IT was only two years ago that Rockhampton's Geoff Major was 140kg and facing an early death after being diagnosed as a diabetic.
But rather than giving up, he took the diagnosis as a wake-up call and sought help to turn his life around and is now living a healthier life after shedding more than 60kg.
While he had started to make inroads after discovering the nature of his condition, things dramatically changed for Geoff when he joined Bidgerdii Aboriginal and Torres Straight Community Health Service's Closing the Gap-Rocky Way program.
The program treats indigenous Australians by targeting unhealthy lifestyles and offering support and advice on how they can live a healthier life.
Although it has only been offered for the past seven months, Bidgerii Community Health Service chief executive Poy Pensio said it had proven a success for a large number of their clients.
Mr Pensio said one of the reasons it had been so successful was that the program treated families as well as individuals.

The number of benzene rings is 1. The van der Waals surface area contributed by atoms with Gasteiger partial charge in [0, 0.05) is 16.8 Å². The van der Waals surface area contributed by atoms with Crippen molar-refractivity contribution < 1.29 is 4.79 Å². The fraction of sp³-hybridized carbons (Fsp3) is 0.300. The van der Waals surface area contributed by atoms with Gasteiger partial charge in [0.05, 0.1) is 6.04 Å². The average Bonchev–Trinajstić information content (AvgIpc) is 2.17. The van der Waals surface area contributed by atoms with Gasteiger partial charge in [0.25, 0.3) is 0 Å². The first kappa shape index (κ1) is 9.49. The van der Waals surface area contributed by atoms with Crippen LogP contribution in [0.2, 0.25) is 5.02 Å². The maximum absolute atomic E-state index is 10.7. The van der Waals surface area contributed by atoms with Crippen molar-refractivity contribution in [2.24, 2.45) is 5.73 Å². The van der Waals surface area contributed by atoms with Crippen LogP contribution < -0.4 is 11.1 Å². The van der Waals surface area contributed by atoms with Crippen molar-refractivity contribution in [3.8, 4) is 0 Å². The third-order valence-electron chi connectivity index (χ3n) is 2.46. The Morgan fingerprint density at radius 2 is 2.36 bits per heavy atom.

"It is important that whole families are given support to change their lifestyle because there is no point in just treating an individual if they live in an environment that encourages those bad habits," he said.
"What we are trying to do is change the mindset of the wider indigenous community and get them to take their health seriously, because the biggest issue is a lot of them will not seek help until things get too bad."
Geoff Major was one of those people, but under his strict diet and regular consultations with the Bidgerdii staff, he has now living a much healthier and happier life.
"It's important not only to have access to the information about controlling your diet, but also to have that support from people like the staff here," he said.
"I lived really badly for a long time, but I've managed to cut out a lot of the bad stuff in my diet and I've lost about 60 kilos and feeling a lot better these days."
Closing The Gap
Aboriginal and Torres Strait Islander persons have a much lower life expectancy than non-indigenous Australians with a difference of around 17 years.
On average, indigenous men have a life expectancy of 59.4 years and 64.8 for women.
80% of life expectancy gap attributed to chronic diseases such as heart disease (22%), diabetes (12%) and liver disease (11%).